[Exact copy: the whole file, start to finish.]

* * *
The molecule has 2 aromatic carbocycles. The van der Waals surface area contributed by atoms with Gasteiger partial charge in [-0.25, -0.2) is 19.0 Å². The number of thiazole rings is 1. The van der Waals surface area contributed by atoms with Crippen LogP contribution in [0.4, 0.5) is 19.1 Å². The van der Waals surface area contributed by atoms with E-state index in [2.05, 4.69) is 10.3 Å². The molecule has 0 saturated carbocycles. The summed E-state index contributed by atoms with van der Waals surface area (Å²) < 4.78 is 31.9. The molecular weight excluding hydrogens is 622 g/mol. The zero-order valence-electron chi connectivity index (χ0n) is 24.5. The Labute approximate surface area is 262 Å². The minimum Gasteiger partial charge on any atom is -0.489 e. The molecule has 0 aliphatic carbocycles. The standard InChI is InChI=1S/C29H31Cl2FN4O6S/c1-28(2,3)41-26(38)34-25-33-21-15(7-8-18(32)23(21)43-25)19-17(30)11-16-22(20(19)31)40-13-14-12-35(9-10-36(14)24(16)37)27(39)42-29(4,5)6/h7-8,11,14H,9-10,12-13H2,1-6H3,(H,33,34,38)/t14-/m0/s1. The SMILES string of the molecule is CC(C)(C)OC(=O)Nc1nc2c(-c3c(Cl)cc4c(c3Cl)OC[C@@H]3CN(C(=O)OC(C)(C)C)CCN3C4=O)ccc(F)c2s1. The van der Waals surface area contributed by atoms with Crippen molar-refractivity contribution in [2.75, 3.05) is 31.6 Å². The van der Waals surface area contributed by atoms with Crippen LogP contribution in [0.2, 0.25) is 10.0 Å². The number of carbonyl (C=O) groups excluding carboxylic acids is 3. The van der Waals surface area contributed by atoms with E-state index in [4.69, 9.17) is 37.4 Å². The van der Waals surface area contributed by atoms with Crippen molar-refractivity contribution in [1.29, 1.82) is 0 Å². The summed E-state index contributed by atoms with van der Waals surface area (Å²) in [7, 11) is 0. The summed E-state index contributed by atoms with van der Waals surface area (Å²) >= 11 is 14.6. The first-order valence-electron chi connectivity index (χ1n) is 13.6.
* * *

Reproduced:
The molecule has 2 aromatic carbocycles. The van der Waals surface area contributed by atoms with Gasteiger partial charge in [-0.25, -0.2) is 19.0 Å². The number of thiazole rings is 1. The van der Waals surface area contributed by atoms with Crippen LogP contribution in [0.4, 0.5) is 19.1 Å². The van der Waals surface area contributed by atoms with E-state index in [2.05, 4.69) is 10.3 Å². The molecule has 0 saturated carbocycles. The summed E-state index contributed by atoms with van der Waals surface area (Å²) < 4.78 is 31.9. The molecular weight excluding hydrogens is 622 g/mol. The zero-order valence-electron chi connectivity index (χ0n) is 24.5. The Labute approximate surface area is 262 Å². The minimum Gasteiger partial charge on any atom is -0.489 e. The molecule has 0 aliphatic carbocycles. The standard InChI is InChI=1S/C29H31Cl2FN4O6S/c1-28(2,3)41-26(38)34-25-33-21-15(7-8-18(32)23(21)43-25)19-17(30)11-16-22(20(19)31)40-13-14-12-35(9-10-36(14)24(16)37)27(39)42-29(4,5)6/h7-8,11,14H,9-10,12-13H2,1-6H3,(H,33,34,38)/t14-/m0/s1. The SMILES string of the molecule is CC(C)(C)OC(=O)Nc1nc2c(-c3c(Cl)cc4c(c3Cl)OC[C@@H]3CN(C(=O)OC(C)(C)C)CCN3C4=O)ccc(F)c2s1. The van der Waals surface area contributed by atoms with Crippen molar-refractivity contribution in [2.75, 3.05) is 31.6 Å². The van der Waals surface area contributed by atoms with Crippen LogP contribution in [0.2, 0.25) is 10.0 Å². The number of carbonyl (C=O) groups excluding carboxylic acids is 3. The van der Waals surface area contributed by atoms with E-state index in [4.69, 9.17) is 37.4 Å². The van der Waals surface area contributed by atoms with Crippen molar-refractivity contribution in [1.29, 1.82) is 0 Å². The summed E-state index contributed by atoms with van der Waals surface area (Å²) in [7, 11) is 0. The summed E-state index contributed by atoms with van der Waals surface area (Å²) >= 11 is 14.6. The first-order valence-electron chi connectivity index (χ1n) is 13.6.